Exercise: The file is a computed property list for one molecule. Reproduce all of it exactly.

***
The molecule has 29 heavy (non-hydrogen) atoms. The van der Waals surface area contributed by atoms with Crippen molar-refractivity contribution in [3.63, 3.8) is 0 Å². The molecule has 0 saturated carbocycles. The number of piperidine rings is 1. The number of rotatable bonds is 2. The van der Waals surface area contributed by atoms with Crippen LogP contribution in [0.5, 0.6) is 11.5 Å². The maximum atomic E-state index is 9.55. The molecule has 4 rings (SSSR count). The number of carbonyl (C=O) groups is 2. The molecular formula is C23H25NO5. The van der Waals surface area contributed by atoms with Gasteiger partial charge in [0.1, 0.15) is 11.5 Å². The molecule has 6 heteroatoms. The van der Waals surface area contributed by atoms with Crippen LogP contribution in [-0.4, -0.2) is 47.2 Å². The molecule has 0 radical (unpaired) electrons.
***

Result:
The molecule has 29 heavy (non-hydrogen) atoms. The van der Waals surface area contributed by atoms with Crippen molar-refractivity contribution in [3.63, 3.8) is 0 Å². The molecule has 0 saturated carbocycles. The number of piperidine rings is 1. The number of rotatable bonds is 2. The van der Waals surface area contributed by atoms with Crippen LogP contribution in [0.5, 0.6) is 11.5 Å². The maximum atomic E-state index is 9.55. The molecule has 4 rings (SSSR count). The number of carbonyl (C=O) groups is 2. The molecular formula is C23H25NO5. The van der Waals surface area contributed by atoms with Gasteiger partial charge in [0.1, 0.15) is 11.5 Å². The molecule has 6 heteroatoms. The van der Waals surface area contributed by atoms with Crippen LogP contribution in [-0.4, -0.2) is 47.2 Å². The molecule has 0 radical (unpaired) electrons.